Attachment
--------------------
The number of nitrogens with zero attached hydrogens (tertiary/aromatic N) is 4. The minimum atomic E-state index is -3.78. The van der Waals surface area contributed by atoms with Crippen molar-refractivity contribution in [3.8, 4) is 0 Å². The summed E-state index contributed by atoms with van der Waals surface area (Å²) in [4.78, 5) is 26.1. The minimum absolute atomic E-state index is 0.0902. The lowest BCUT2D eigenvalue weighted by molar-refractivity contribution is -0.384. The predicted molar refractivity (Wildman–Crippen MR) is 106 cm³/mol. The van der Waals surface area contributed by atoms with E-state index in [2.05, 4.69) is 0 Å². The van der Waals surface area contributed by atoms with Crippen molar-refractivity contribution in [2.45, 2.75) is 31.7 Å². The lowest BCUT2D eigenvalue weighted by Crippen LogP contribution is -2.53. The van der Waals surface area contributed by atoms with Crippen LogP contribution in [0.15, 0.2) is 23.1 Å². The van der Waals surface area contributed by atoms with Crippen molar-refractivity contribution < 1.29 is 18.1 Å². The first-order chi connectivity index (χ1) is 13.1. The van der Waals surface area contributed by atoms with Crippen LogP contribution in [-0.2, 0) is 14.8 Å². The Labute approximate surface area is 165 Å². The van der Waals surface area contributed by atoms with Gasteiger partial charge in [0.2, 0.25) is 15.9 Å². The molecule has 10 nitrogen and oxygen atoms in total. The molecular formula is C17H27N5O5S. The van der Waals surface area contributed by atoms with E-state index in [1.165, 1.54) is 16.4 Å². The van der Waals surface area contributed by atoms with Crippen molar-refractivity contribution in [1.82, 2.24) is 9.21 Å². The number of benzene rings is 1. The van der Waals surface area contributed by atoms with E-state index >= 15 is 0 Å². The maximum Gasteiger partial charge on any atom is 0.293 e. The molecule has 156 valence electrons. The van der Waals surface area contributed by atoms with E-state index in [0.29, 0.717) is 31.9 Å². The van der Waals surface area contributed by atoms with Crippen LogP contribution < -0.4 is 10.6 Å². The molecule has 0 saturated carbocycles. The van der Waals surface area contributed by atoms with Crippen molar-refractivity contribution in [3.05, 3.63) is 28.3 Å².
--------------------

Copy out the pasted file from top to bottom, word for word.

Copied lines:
The number of nitrogens with zero attached hydrogens (tertiary/aromatic N) is 4. The minimum atomic E-state index is -3.78. The van der Waals surface area contributed by atoms with Crippen molar-refractivity contribution in [3.8, 4) is 0 Å². The summed E-state index contributed by atoms with van der Waals surface area (Å²) in [4.78, 5) is 26.1. The minimum absolute atomic E-state index is 0.0902. The lowest BCUT2D eigenvalue weighted by molar-refractivity contribution is -0.384. The predicted molar refractivity (Wildman–Crippen MR) is 106 cm³/mol. The van der Waals surface area contributed by atoms with E-state index in [2.05, 4.69) is 0 Å². The van der Waals surface area contributed by atoms with Crippen molar-refractivity contribution in [2.45, 2.75) is 31.7 Å². The lowest BCUT2D eigenvalue weighted by Crippen LogP contribution is -2.53. The van der Waals surface area contributed by atoms with Crippen LogP contribution in [0.15, 0.2) is 23.1 Å². The van der Waals surface area contributed by atoms with Crippen molar-refractivity contribution < 1.29 is 18.1 Å². The first-order chi connectivity index (χ1) is 13.1. The van der Waals surface area contributed by atoms with Crippen LogP contribution in [-0.2, 0) is 14.8 Å². The Labute approximate surface area is 165 Å². The van der Waals surface area contributed by atoms with Gasteiger partial charge in [0.2, 0.25) is 15.9 Å². The molecule has 10 nitrogen and oxygen atoms in total. The molecular formula is C17H27N5O5S. The van der Waals surface area contributed by atoms with E-state index in [1.165, 1.54) is 16.4 Å². The van der Waals surface area contributed by atoms with Crippen molar-refractivity contribution in [1.82, 2.24) is 9.21 Å². The number of benzene rings is 1. The van der Waals surface area contributed by atoms with E-state index >= 15 is 0 Å². The maximum Gasteiger partial charge on any atom is 0.293 e. The molecule has 156 valence electrons. The van der Waals surface area contributed by atoms with E-state index in [0.29, 0.717) is 31.9 Å². The van der Waals surface area contributed by atoms with Crippen LogP contribution < -0.4 is 10.6 Å². The molecule has 0 saturated carbocycles. The van der Waals surface area contributed by atoms with Crippen molar-refractivity contribution in [3.05, 3.63) is 28.3 Å².